September 2011
Volume 11, Issue 11
Free
Vision Sciences Society Annual Meeting Abstract  |   September 2011
Event Related Potentials Associated With The Modulation Of Spatial Attention By Emotional Faces
Author Affiliations
  • Amandine Lassalle
    Psychology Department of the University of Waterloo, Canada
  • Roxane Itier
    Psychology Department of the University of Waterloo, Canada
Journal of Vision September 2011, Vol.11, 600. doi:10.1167/11.11.600
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      Amandine Lassalle, Roxane Itier; Event Related Potentials Associated With The Modulation Of Spatial Attention By Emotional Faces. Journal of Vision 2011;11(11):600. doi: 10.1167/11.11.600.

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      © ARVO (1962-2015); The Authors (2016-present)

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Abstract

Being able to attend to the location others are gazing at is crucial to understand people's intentions. This orientation of attention by gaze has been studied using target detection tasks in which a central face cue gazing to the side precedes the appearance of a lateral target. Participants are faster to respond to the gazed-at location (congruent trials) than to the non-gazed at location (incongruent trials). Whether this gaze orienting effect (GOE) is modulated by facial expressions is still debated. A GOE enhancement has been reported with fearful compared to neutral faces and attributed to increased arousal or emotional valence.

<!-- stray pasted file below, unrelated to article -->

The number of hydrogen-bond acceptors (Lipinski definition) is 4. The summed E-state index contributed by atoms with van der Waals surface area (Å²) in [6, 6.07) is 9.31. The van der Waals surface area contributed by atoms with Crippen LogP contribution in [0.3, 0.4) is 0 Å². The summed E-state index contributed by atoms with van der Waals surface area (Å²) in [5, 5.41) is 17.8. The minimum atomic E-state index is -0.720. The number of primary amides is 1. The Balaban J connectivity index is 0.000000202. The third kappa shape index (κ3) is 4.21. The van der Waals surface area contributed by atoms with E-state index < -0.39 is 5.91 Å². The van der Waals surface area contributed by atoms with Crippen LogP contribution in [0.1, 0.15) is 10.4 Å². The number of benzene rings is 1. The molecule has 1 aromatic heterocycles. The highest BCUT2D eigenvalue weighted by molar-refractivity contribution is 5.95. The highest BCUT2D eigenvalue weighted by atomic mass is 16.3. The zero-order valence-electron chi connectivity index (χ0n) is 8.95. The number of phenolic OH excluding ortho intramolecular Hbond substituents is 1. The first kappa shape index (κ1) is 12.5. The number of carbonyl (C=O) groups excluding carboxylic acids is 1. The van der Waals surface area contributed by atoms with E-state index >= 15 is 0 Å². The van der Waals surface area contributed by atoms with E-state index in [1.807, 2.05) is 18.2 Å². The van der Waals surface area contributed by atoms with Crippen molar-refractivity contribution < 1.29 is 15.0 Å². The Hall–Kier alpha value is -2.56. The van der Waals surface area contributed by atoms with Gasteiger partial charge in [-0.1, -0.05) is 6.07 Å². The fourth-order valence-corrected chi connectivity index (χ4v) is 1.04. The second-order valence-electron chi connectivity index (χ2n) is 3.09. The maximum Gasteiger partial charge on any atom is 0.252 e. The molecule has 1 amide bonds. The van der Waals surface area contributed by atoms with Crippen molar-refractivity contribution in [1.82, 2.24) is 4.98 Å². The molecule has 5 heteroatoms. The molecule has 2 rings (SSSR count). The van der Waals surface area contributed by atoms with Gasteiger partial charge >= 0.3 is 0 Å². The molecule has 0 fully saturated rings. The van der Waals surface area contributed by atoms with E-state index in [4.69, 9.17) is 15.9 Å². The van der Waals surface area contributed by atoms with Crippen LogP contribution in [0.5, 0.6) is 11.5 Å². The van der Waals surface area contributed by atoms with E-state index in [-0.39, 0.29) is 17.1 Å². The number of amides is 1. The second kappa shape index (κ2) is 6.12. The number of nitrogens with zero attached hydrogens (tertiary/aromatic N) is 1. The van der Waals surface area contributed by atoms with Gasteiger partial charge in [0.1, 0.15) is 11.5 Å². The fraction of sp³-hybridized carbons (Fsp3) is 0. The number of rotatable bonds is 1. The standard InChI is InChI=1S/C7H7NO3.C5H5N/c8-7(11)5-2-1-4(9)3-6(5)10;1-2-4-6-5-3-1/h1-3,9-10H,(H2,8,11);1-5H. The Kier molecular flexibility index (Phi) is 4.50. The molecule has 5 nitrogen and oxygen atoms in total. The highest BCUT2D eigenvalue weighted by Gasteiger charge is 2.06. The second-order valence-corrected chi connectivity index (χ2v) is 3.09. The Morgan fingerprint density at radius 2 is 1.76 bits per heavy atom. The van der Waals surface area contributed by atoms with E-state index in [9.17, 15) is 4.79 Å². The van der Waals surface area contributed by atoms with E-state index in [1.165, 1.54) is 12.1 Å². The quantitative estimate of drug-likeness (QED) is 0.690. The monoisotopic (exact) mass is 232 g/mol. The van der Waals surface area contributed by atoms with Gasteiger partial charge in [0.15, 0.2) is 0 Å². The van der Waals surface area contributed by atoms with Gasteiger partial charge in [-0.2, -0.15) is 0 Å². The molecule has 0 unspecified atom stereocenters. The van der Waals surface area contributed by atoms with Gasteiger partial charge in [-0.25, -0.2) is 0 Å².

In the present experiment, we compared the effects of fearful and surprised expressions, previously unstudied, on the GOE at the behavioral and neural level, using the ERP technique. In a classic target detection task, dynamic faces with averted gaze and displaying fear, surprise or no expression, were presented to 20 participants. The GOE was found for all emotions on reaction times. However compared to neutral faces, the GOE was significantly enhanced when the target was preceded by fearful and surprised faces, for which it did not differ. At the ERP level, an enhanced P1 amplitude in response to the target was found for congruent compared to incongruent trials for all emotions.

Thus, greater allocation of attentional resources at the gazed-at location was found for fear and surprise compared with neutral emotions only on reaction times. It remains possible that a differential emotional effect would be seen on ERPs in response to the cue, which we are currently investigating.

CIHR, CRC program, CFI and ORF. 
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